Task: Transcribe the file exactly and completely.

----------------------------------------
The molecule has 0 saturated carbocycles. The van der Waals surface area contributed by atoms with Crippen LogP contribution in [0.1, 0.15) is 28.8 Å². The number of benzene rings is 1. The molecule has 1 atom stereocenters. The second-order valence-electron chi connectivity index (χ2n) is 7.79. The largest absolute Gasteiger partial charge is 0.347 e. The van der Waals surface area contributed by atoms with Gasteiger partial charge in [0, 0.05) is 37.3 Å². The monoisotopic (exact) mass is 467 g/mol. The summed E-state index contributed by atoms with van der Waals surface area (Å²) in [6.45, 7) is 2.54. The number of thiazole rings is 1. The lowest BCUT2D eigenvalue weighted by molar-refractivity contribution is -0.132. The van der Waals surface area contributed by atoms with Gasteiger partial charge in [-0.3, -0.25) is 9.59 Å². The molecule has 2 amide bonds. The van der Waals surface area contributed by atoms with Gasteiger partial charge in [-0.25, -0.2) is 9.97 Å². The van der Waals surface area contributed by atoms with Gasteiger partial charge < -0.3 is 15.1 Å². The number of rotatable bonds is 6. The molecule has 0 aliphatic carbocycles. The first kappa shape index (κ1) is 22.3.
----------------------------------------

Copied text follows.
The molecule has 0 saturated carbocycles. The van der Waals surface area contributed by atoms with Crippen LogP contribution in [0.1, 0.15) is 28.8 Å². The number of benzene rings is 1. The molecule has 1 atom stereocenters. The second-order valence-electron chi connectivity index (χ2n) is 7.79. The largest absolute Gasteiger partial charge is 0.347 e. The van der Waals surface area contributed by atoms with Gasteiger partial charge in [0, 0.05) is 37.3 Å². The monoisotopic (exact) mass is 467 g/mol. The summed E-state index contributed by atoms with van der Waals surface area (Å²) in [6.45, 7) is 2.54. The number of thiazole rings is 1. The lowest BCUT2D eigenvalue weighted by molar-refractivity contribution is -0.132. The van der Waals surface area contributed by atoms with Gasteiger partial charge in [-0.3, -0.25) is 9.59 Å². The molecule has 2 amide bonds. The van der Waals surface area contributed by atoms with Gasteiger partial charge in [-0.25, -0.2) is 9.97 Å². The van der Waals surface area contributed by atoms with Gasteiger partial charge < -0.3 is 15.1 Å². The number of rotatable bonds is 6. The molecule has 0 aliphatic carbocycles. The first kappa shape index (κ1) is 22.3.